Interesting find today. It is possible to create a WCF Service Contract that has overloaded methods on it. The compiler doesn't complain at all. You can even attribute both as [OperationContract] and the compiler still won't complain. If you go to use that Service Contract though, it will blow up and thrown an error about duplicate naming. While this is frustrating you can get around it. Options include, changing the name of one of the Operation Contracts or setting the name parameter on the Operation Contract attribute (i.e. [OperationContract(Name="SomeUniqueName")]).
Right after the completion of DevTeach in Toronto, I hopped a plane to India to present at the inaugural Great Indian Developer Summit being put on by Saltmarch Media. First let's say that the flight duration from North America to India just flat out sucks. It's an aweful long time to spend in a sealed aluminium tube. In hindsight, the trip was worth every second of re-breathed air I had to inhale.
Dilip Thomas and his group from Saltmarch Media put on a polished and invigorating conference. The organization wasn't without flaw, but each flaw that I saw was noted and addressed before the start of the next day. Not once did I run into the same problem twice. The most notable of the situations that I ran into (and this will tell you how trivial the problems really were) was that my power adapter wasn't working properly and I was having to run off of battery during my sessions. The helpers at the conference scrambled in attempts to make the hardware that I had work while sending someone off to find a replacement adapter/powerbar. That happened on the first day. On the second day there were power adapters provided in every room for the speakers.
The other thing that I noticed was the amount of advertising and banner work that was present at the event. There was no question that the Great Indian Developer Summit was being held at the Indian Institute of Science when you drove by it. Once you drove into the grounds it was pretty clear that this thing was going to be big. Registration was setup to accept a fairly large number of people at one time. Lunch provided a wonderfully complete and sizeable buffet that was easily accessed by all. Probably the only thing that was lacking was seating for attendees to use while having their lunch.
During the sessions the attendees (or delegates as they were being called) took a little bit of time to get warmed up and interacting with you. Once they did get comfortable with the idea of a dialog instead of a pontification during the presentation, their passion, concerns and technical skill bubbled to the surface. Presenting to this group was an exceptionally positive experience (more to come in a future post). For those that attended my sessions and don't want to wait for the CD/DVD to arrive, you can download the Powerpoint files here.
Thanks to Dilip for inviting me to the Great Indian Developer Summit, to Usha for her work to make the trip as painless as possible, and to the delegates for their energy. If given the chance, I'll be back again.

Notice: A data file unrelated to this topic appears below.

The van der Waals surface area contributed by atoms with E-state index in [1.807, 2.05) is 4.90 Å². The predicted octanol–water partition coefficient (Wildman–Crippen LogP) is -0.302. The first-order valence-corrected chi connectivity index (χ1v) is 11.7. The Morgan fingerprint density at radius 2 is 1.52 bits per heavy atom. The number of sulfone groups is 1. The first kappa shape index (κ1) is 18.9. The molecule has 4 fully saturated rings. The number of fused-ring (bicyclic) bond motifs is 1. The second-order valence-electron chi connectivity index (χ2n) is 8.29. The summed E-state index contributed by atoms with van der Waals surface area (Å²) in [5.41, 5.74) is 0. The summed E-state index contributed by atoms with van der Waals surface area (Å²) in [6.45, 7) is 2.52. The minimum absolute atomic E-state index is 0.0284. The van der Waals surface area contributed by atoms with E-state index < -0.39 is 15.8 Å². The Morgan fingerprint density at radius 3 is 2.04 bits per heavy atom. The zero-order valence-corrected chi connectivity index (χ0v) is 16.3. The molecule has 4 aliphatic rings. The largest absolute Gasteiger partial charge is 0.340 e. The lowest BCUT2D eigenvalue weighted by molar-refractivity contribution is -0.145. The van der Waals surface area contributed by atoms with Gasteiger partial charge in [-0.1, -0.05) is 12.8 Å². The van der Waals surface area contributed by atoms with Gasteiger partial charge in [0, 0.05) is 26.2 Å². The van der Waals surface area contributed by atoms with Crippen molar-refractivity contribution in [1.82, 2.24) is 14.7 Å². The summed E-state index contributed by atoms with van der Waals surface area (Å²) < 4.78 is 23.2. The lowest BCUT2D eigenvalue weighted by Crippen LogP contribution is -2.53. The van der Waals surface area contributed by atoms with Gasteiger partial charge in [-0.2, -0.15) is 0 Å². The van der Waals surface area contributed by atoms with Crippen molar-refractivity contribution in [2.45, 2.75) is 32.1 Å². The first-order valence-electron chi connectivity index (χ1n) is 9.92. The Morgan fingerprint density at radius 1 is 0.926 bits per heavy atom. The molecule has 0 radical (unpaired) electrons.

As always DevTeach was a blast this time around. It was good to catch up with some of the people that I haven't seen for a while. This was my first time at the conference where I had a full slate of presentations to do. All of the seemed to go fairly well and the conversation continued in the hallways after the sessions had wrapped up. The material for all three presentations can be found here (Take CCNet and nAnt to the Next Level, Techniques for Starting on Brownfield Projects, Introduction to Behaviour Based Testing).
One of the things that I learned at DevTeach was to watch the naming of my sessions going forward. This year DevTeach had a lot of sessions focusing on BDD (Behaviour Driven Development) which led to some confusion with my Intro to Behaviour Based Testing session. The mistake I made was to use the overloaded term 'Behaviour' instead of the term 'Interaction'. While both are applicable for the session title, I probably should have cleared that up before the first slide in my session.
Other than that one mistake, the conference went fairly well for me. A few of us went out to the CBC to watch a taping of The Hour with George Stroumboulopoulos. We hung out in the lobby until all hours and Jeff Palermo held his infamous Party with Palermo. Good times all around. Hope to see some of you at DevTeach Montreal in December.
This has been sitting on my desk for a while and I feel like I've been ignoring a good thing. JetBrains has setup a site that they're calling the JetBrains Development Academy. The whole purpose of it is to provide information and knowledge to developers in many different areas. The content on the .Net side is a little thin right now, but we will continue to flush that out as we work in the Academy. I'd recommend taking a little bit of time and looking through the sections that have been setup already. There's some good information on different techniques, practices and tools. Drop by and take a look. Shoot me an email (donald-dot-belcham-at-gmail-dot-com) if you have any questions, thoughts or ideas about the content. Just to preclude one set of questions...No I don't know when ReSharper 4 is going to RTM.
I do have to thank the folks over at JetBrains for writing some awesome profiles for the Academy Members and Board Members. mmmm......smooth like scotch.....